Art Found in Long Island Garage Appraised at $30M

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    NEWSLETTERS

    An artist's work left inside the small Long Island bungalow where he once lived has been valued at up to $30 million. Greg Cergol reports. (Published Friday, Mar 8, 2013)

    An unknown artist's work left inside the small Long Island bungalow where he once lived has been valued at up to $30 million.
    The artwork was discovered by Tom Schultz in 2006 when he bought the cottage and detached garage in Bellport as an investment property for around $300,000.

    Schultz, a former deli owner and a father of three, had been instructed by the cottage's previous owners to throw all the works away, but as he looked over the collection of almost 7,000 paintings, drawings and journals, he just couldn't get rid of them.
    "It was just someone's life's work, and it doesn't belong in a Dumpster," he said.
    The art was by an obscure Armenian-American painter named Arthur Pinajian, a decorated World War II veteran and former comic book illustrator. He'd lived with his sister in Bellport until his death in 1999.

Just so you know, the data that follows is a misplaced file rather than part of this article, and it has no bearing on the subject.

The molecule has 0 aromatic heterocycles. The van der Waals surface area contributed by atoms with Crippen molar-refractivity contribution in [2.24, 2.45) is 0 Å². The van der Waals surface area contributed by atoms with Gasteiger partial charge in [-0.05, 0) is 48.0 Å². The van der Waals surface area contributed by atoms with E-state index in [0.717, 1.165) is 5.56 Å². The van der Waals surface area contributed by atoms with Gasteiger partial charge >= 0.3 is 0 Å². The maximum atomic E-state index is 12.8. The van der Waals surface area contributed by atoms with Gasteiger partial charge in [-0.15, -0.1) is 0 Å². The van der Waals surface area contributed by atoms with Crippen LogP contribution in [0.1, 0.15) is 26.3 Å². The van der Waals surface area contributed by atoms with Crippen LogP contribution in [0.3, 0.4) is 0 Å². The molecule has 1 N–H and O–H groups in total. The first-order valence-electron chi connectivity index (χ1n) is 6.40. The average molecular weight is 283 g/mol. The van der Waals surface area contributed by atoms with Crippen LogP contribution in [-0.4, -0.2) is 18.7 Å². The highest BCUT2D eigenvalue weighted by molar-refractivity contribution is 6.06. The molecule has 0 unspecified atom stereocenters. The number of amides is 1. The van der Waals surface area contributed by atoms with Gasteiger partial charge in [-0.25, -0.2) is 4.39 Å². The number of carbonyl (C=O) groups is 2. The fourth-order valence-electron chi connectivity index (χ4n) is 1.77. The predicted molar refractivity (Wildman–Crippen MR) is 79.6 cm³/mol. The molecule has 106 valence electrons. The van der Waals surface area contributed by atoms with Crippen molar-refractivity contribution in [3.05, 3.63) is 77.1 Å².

Friends like Nick DiPaolo, who works at the local natural food store Pinajian often visited, remember him as a simple man who painted for the love of it.
    "I don't believe he was selling any work at all," said DiPaolo. "It didn't seem to bother him at all that he was not getting recognition." 
    The anonymity ended when Schultz presented Pinajian's works to historians and art appraisers like Peter Hastings Falk, who once appraised art from the Andy Warhol estate.
    Falk describes Pinajian's paintings as lyrical abstract landscapes. One art historian called Pinajian a "brilliant colorist" who displayed "genius" in his work.
    Pinajian's paintings have now been displayed and sold in galleries from New York to Los Angeles, and his art, once abandoned as trash, is being valued by some at between $25 to $35 million. Some pieces already have sold for $500,000. Fifty of his landscapes are currently on exhibit at Manhattan's Fuller Building.
    "He wrote in his journal that he always wanted a show in New York," Schultz said.  "We think he's smiling down on us now.
    As for why Schultz saw treasure while others saw trash, the father of three credits his own dad, whose death, Schultz said, taught him to appreciate the value of a man's life's work.